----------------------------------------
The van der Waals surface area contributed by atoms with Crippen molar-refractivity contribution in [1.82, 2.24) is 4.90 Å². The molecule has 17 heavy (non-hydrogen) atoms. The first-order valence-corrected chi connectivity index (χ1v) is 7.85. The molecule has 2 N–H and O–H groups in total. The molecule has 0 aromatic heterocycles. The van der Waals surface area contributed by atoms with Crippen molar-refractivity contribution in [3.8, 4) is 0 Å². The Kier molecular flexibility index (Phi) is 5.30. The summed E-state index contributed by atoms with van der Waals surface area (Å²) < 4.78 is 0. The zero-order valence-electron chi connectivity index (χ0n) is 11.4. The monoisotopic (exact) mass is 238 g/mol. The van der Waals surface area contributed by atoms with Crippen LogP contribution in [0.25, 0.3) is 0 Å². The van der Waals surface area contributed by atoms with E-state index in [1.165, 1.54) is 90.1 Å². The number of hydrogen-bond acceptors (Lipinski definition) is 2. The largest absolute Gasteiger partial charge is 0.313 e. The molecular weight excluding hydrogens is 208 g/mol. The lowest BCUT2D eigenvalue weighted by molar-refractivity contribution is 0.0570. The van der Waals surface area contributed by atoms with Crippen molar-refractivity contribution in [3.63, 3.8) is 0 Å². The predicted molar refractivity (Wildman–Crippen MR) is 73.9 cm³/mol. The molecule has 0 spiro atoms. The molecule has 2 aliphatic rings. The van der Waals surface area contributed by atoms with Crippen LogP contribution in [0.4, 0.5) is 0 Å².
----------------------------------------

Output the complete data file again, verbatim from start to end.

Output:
The van der Waals surface area contributed by atoms with Crippen molar-refractivity contribution in [1.82, 2.24) is 4.90 Å². The molecule has 17 heavy (non-hydrogen) atoms. The first-order valence-corrected chi connectivity index (χ1v) is 7.85. The molecule has 2 N–H and O–H groups in total. The molecule has 0 aromatic heterocycles. The van der Waals surface area contributed by atoms with Crippen molar-refractivity contribution in [3.8, 4) is 0 Å². The Kier molecular flexibility index (Phi) is 5.30. The summed E-state index contributed by atoms with van der Waals surface area (Å²) < 4.78 is 0. The zero-order valence-electron chi connectivity index (χ0n) is 11.4. The monoisotopic (exact) mass is 238 g/mol. The van der Waals surface area contributed by atoms with Crippen LogP contribution in [0.25, 0.3) is 0 Å². The van der Waals surface area contributed by atoms with E-state index in [1.165, 1.54) is 90.1 Å². The number of hydrogen-bond acceptors (Lipinski definition) is 2. The largest absolute Gasteiger partial charge is 0.313 e. The molecular weight excluding hydrogens is 208 g/mol. The lowest BCUT2D eigenvalue weighted by molar-refractivity contribution is 0.0570. The van der Waals surface area contributed by atoms with Crippen molar-refractivity contribution in [3.63, 3.8) is 0 Å². The predicted molar refractivity (Wildman–Crippen MR) is 73.9 cm³/mol. The molecule has 0 spiro atoms. The molecule has 2 aliphatic rings. The van der Waals surface area contributed by atoms with Crippen LogP contribution in [0.4, 0.5) is 0 Å².